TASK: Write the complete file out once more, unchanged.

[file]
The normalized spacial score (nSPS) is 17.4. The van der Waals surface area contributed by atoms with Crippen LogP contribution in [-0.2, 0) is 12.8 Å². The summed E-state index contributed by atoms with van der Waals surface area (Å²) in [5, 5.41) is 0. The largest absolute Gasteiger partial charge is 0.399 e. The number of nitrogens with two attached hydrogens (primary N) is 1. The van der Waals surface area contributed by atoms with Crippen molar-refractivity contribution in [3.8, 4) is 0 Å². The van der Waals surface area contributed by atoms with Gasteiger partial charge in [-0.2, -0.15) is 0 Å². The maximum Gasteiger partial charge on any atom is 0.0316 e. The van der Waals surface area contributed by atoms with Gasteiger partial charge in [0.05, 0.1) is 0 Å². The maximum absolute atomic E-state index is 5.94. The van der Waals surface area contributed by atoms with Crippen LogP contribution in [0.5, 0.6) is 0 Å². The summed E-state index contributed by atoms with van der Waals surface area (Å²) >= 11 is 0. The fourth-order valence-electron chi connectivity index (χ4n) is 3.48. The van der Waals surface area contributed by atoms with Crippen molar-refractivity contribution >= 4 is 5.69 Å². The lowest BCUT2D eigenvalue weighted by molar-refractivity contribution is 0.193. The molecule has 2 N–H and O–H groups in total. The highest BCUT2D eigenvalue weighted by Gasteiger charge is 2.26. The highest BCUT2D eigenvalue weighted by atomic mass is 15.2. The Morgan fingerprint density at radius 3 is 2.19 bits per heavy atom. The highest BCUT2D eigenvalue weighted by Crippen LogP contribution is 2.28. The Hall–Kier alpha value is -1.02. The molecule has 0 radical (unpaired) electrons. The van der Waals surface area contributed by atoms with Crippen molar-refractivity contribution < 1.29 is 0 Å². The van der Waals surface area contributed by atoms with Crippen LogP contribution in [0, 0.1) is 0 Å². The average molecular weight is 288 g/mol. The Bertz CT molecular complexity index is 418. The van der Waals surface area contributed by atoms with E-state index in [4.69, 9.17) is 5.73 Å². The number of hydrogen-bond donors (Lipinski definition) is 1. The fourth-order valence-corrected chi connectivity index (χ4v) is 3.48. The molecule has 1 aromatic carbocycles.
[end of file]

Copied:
The normalized spacial score (nSPS) is 17.4. The van der Waals surface area contributed by atoms with Crippen LogP contribution in [-0.2, 0) is 12.8 Å². The summed E-state index contributed by atoms with van der Waals surface area (Å²) in [5, 5.41) is 0. The largest absolute Gasteiger partial charge is 0.399 e. The number of nitrogens with two attached hydrogens (primary N) is 1. The van der Waals surface area contributed by atoms with Crippen molar-refractivity contribution in [3.8, 4) is 0 Å². The van der Waals surface area contributed by atoms with Gasteiger partial charge in [-0.2, -0.15) is 0 Å². The maximum Gasteiger partial charge on any atom is 0.0316 e. The van der Waals surface area contributed by atoms with Gasteiger partial charge in [0.05, 0.1) is 0 Å². The maximum absolute atomic E-state index is 5.94. The van der Waals surface area contributed by atoms with Crippen LogP contribution in [0.5, 0.6) is 0 Å². The summed E-state index contributed by atoms with van der Waals surface area (Å²) >= 11 is 0. The fourth-order valence-electron chi connectivity index (χ4n) is 3.48. The van der Waals surface area contributed by atoms with Crippen molar-refractivity contribution >= 4 is 5.69 Å². The lowest BCUT2D eigenvalue weighted by molar-refractivity contribution is 0.193. The molecule has 2 N–H and O–H groups in total. The highest BCUT2D eigenvalue weighted by Gasteiger charge is 2.26. The highest BCUT2D eigenvalue weighted by atomic mass is 15.2. The Morgan fingerprint density at radius 3 is 2.19 bits per heavy atom. The highest BCUT2D eigenvalue weighted by Crippen LogP contribution is 2.28. The Hall–Kier alpha value is -1.02. The molecule has 0 radical (unpaired) electrons. The van der Waals surface area contributed by atoms with Crippen molar-refractivity contribution < 1.29 is 0 Å². The van der Waals surface area contributed by atoms with Crippen LogP contribution in [0, 0.1) is 0 Å². The average molecular weight is 288 g/mol. The Bertz CT molecular complexity index is 418. The van der Waals surface area contributed by atoms with E-state index in [4.69, 9.17) is 5.73 Å². The number of hydrogen-bond donors (Lipinski definition) is 1. The fourth-order valence-corrected chi connectivity index (χ4v) is 3.48. The molecule has 1 aromatic carbocycles.